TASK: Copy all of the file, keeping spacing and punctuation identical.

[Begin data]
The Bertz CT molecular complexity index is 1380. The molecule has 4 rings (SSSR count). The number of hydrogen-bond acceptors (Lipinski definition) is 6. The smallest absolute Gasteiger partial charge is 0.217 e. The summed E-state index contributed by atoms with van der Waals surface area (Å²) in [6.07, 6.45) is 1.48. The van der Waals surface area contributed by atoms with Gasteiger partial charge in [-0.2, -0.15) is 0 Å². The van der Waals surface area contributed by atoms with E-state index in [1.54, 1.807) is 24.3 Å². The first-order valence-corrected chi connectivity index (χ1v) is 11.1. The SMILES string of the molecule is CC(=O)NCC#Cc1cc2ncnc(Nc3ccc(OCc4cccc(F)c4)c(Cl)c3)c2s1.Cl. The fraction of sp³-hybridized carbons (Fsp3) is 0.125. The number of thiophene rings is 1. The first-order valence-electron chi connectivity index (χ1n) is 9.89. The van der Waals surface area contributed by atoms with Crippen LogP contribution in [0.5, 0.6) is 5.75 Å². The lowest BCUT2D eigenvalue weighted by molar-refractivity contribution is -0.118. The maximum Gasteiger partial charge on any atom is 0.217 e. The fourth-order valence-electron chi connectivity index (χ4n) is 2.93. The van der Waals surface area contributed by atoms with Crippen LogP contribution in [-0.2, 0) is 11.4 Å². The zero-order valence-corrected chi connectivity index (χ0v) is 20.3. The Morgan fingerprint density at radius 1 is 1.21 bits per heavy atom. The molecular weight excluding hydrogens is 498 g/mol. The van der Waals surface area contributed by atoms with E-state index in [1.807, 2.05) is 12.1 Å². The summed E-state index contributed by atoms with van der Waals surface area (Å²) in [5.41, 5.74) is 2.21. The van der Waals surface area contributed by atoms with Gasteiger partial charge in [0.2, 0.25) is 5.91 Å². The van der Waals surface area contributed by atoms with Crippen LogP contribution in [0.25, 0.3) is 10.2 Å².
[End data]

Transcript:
The Bertz CT molecular complexity index is 1380. The molecule has 4 rings (SSSR count). The number of hydrogen-bond acceptors (Lipinski definition) is 6. The smallest absolute Gasteiger partial charge is 0.217 e. The summed E-state index contributed by atoms with van der Waals surface area (Å²) in [6.07, 6.45) is 1.48. The van der Waals surface area contributed by atoms with Gasteiger partial charge in [-0.2, -0.15) is 0 Å². The van der Waals surface area contributed by atoms with E-state index in [1.54, 1.807) is 24.3 Å². The first-order valence-corrected chi connectivity index (χ1v) is 11.1. The SMILES string of the molecule is CC(=O)NCC#Cc1cc2ncnc(Nc3ccc(OCc4cccc(F)c4)c(Cl)c3)c2s1.Cl. The fraction of sp³-hybridized carbons (Fsp3) is 0.125. The number of thiophene rings is 1. The first-order valence-electron chi connectivity index (χ1n) is 9.89. The van der Waals surface area contributed by atoms with Crippen LogP contribution in [0.5, 0.6) is 5.75 Å². The lowest BCUT2D eigenvalue weighted by molar-refractivity contribution is -0.118. The maximum Gasteiger partial charge on any atom is 0.217 e. The fourth-order valence-electron chi connectivity index (χ4n) is 2.93. The van der Waals surface area contributed by atoms with Crippen LogP contribution in [-0.2, 0) is 11.4 Å². The zero-order valence-corrected chi connectivity index (χ0v) is 20.3. The Morgan fingerprint density at radius 1 is 1.21 bits per heavy atom. The molecular weight excluding hydrogens is 498 g/mol. The van der Waals surface area contributed by atoms with E-state index in [1.807, 2.05) is 12.1 Å². The summed E-state index contributed by atoms with van der Waals surface area (Å²) in [5.41, 5.74) is 2.21. The van der Waals surface area contributed by atoms with Gasteiger partial charge in [0.2, 0.25) is 5.91 Å². The van der Waals surface area contributed by atoms with Crippen LogP contribution in [0.25, 0.3) is 10.2 Å².